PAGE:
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James Egan
November 30th 08, 05:59 PM
My 16 year old cat Chip was loosing weight, so I took him to the vet about
a year ago, and he was diagnosed with hyperthyroidism. Pills and liquids
don't work with Chip, so I've been giving him topical tapazole in his ear
once per day. Unfortunately he's still very thin although he eats a great
deal, and is constantly hungry. He really put some Thanksgiving turkey
away! Anyway, someone told me that they had radiation treatments for
their cat, which seem to cure him. Does the radiation treatment have a
high success rate? Is it worth the $1,000? I called my Vet and one other
in the area, and they don't even offer it, so I'd have to find a Vet that
did.

-Thanks

AZ Nomad[_2_]
November 30th 08, 06:27 PM
On Sun, 30 Nov 2008 12:59:41 -0500, James Egan > wrote:
>My 16 year old cat Chip was loosing weight, so I took him to the vet about
>a year ago, and he was diagnosed with hyperthyroidism. Pills and liquids
>don't work with Chip, so I've been giving him topical tapazole in his ear
>once per day. Unfortunately he's still very thin although he eats a great
>deal, and is constantly hungry. He really put some Thanksgiving turkey
>away! Anyway, someone told me that they had radiation treatments for
>their cat, which seem to cure him. Does the radiation treatment have a
>high success rate? Is it worth the $1,000? I called my Vet and one other
>in the area, and they don't even offer it, so I'd have to find a Vet that
>did.

FYI: The radiation treatment in humans kills off the thyroid gland and
requires artificial thyroid supplements for the rest of one's life.

If your kitty has anything like what I have -- graves's disease --
then it is an autoimmune condition that'll kill off the thryoid gland
on its own. One goes from hyperthyroid to hypothyroid as the disease
runs it's course. In the course of the last 6 years, I lost 40lbs and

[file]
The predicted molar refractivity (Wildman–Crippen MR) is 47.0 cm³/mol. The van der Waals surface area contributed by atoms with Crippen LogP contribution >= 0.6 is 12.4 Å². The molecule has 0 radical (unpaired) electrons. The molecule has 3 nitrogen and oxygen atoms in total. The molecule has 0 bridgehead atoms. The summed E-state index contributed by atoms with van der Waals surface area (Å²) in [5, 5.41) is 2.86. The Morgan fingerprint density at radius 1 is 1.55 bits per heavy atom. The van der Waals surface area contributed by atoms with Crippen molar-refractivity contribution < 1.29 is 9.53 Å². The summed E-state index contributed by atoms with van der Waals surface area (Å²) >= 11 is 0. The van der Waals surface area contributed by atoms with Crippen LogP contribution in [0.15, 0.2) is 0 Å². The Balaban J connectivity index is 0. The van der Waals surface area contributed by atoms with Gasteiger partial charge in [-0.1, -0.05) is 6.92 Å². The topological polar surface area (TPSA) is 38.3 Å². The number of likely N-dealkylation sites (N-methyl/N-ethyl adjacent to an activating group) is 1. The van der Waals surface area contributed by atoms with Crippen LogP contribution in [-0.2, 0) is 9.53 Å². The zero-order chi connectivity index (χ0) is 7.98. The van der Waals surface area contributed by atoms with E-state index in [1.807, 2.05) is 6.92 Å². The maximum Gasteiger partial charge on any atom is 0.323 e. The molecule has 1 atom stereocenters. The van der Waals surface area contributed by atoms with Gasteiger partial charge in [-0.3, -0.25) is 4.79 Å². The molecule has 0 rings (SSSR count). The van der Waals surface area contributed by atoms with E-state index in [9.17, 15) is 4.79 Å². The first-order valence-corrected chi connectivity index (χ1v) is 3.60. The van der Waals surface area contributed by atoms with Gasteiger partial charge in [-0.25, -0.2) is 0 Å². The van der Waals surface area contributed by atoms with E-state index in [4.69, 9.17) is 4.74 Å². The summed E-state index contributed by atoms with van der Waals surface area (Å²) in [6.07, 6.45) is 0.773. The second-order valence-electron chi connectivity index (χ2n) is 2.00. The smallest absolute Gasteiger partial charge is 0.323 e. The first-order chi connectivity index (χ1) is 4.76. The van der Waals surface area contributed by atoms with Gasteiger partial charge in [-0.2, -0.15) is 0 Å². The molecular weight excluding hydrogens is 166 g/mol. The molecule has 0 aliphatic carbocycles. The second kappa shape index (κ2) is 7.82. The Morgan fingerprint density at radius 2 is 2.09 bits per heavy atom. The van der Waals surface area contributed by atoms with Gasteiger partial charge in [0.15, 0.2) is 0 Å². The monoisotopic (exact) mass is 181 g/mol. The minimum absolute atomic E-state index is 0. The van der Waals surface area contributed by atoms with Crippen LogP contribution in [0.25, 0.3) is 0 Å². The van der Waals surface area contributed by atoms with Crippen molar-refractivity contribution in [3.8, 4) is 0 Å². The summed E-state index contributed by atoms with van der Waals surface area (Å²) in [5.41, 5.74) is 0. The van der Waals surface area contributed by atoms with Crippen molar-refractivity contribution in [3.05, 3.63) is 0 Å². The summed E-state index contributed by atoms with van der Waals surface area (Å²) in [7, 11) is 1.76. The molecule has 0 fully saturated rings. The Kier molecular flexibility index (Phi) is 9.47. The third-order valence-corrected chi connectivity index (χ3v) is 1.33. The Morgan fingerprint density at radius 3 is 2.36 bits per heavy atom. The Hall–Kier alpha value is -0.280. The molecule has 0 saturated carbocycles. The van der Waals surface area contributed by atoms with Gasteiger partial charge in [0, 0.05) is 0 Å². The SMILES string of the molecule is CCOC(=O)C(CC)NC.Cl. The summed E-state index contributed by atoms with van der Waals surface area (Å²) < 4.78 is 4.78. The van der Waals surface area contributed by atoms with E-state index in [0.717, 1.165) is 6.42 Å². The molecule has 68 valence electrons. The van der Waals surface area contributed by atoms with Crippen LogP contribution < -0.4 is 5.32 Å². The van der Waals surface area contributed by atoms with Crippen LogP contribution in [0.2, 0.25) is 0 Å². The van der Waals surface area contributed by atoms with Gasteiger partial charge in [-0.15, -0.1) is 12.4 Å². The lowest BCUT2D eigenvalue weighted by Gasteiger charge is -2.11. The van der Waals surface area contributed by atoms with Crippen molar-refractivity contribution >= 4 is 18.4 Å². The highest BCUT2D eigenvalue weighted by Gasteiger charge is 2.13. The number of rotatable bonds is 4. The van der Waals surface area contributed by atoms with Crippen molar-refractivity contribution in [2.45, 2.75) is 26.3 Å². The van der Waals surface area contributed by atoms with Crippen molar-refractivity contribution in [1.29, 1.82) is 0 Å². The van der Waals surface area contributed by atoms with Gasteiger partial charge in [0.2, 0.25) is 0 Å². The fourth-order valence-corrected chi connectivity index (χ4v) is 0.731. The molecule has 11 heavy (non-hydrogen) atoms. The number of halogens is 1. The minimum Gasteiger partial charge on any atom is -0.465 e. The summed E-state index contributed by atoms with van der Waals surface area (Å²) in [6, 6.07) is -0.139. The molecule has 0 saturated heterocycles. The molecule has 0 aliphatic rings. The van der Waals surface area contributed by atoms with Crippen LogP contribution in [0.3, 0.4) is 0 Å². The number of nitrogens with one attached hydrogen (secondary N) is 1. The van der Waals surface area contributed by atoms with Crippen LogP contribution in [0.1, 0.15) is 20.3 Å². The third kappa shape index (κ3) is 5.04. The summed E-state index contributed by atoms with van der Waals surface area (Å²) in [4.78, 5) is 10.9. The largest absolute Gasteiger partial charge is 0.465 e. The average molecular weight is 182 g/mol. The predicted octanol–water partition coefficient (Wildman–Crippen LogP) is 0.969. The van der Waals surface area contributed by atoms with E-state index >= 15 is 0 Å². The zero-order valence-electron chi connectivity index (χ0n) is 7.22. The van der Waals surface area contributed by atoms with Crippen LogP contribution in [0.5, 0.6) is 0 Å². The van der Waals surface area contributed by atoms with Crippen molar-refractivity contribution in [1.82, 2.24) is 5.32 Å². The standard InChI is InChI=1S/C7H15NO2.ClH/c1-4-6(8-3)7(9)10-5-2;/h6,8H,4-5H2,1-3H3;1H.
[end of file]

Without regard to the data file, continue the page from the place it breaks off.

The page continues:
4 inches off my waste and it's all back as I've gone from hyper to hypo.
I was offered the radiation treatment but decided to just let it run its
course.

Matthew[_3_]
November 30th 08, 07:42 PM
"James Egan" > wrote in message
...
> My 16 year old cat Chip was loosing weight, so I took him to the vet about
> a year ago, and he was diagnosed with hyperthyroidism. Pills and liquids
> don't work with Chip, so I've been giving him topical tapazole in his ear
> once per day. Unfortunately he's still very thin although he eats a great
> deal, and is constantly hungry. He really put some Thanksgiving turkey
> away! Anyway, someone told me that they had radiation treatments for
> their cat, which seem to cure him. Does the radiation treatment have a
> high success rate? Is it worth the $1,000? I called my Vet and one other
> in the area, and they don't even offer it, so I'd have to find a Vet that
> did.
>
> -Thanks
>


James my phantom is 14 going on 15 he has the disease he has been being
treated for over the last 1 year by 5mg of methimazole daily. I checked out
the treatment and got advice here. I found out he had when he went nuts
one night. We think he was seeing things. Also do you know that they have
proven that the chemicals we use in the fire retardant of out furniture and
carpets leads to the furballs higher rate of getting this disease. WE
basically are killing are cats.

Here is the deal $1000.00 plus other expenses out of your pocket. My quote
was $1800.00. Your cat stays with them for average 3 to 5 days but up to 2
or more weeks no visits at all. You cat is actually radioactive and it has
to disappear. From my understanding works beautifully A single injection of
Radioiodine (I-131) cures 95%-98% of Feline Hyperthyroidism cases without
any adverse side effects. But also you cat may not qualify for the
treatment. One of the side effects is possible decline in kidney
functions,Hypothyroidism. A very small percentage of treated patients will
have lifelong hypothyroidism. Most cases of hypothyroidism are transient and
resolves within 4 months post-treatment. Sore throat or dysphagia. This is
usually transient but a permanent voice change is possible. . Worsening of
azotemia

I personally elected to give phantom a pill every day. it was not in no
means the money. I can afford that cost simply but the chance of losing
him even a slim chance nope won't do it. I know the medication can cause
problems but it is the route I choose.

Phantom t4 levels are perfect the fat boy has good weight in fact won't
leave the others food alone. Perfect bathroom habits. Pilling is easy a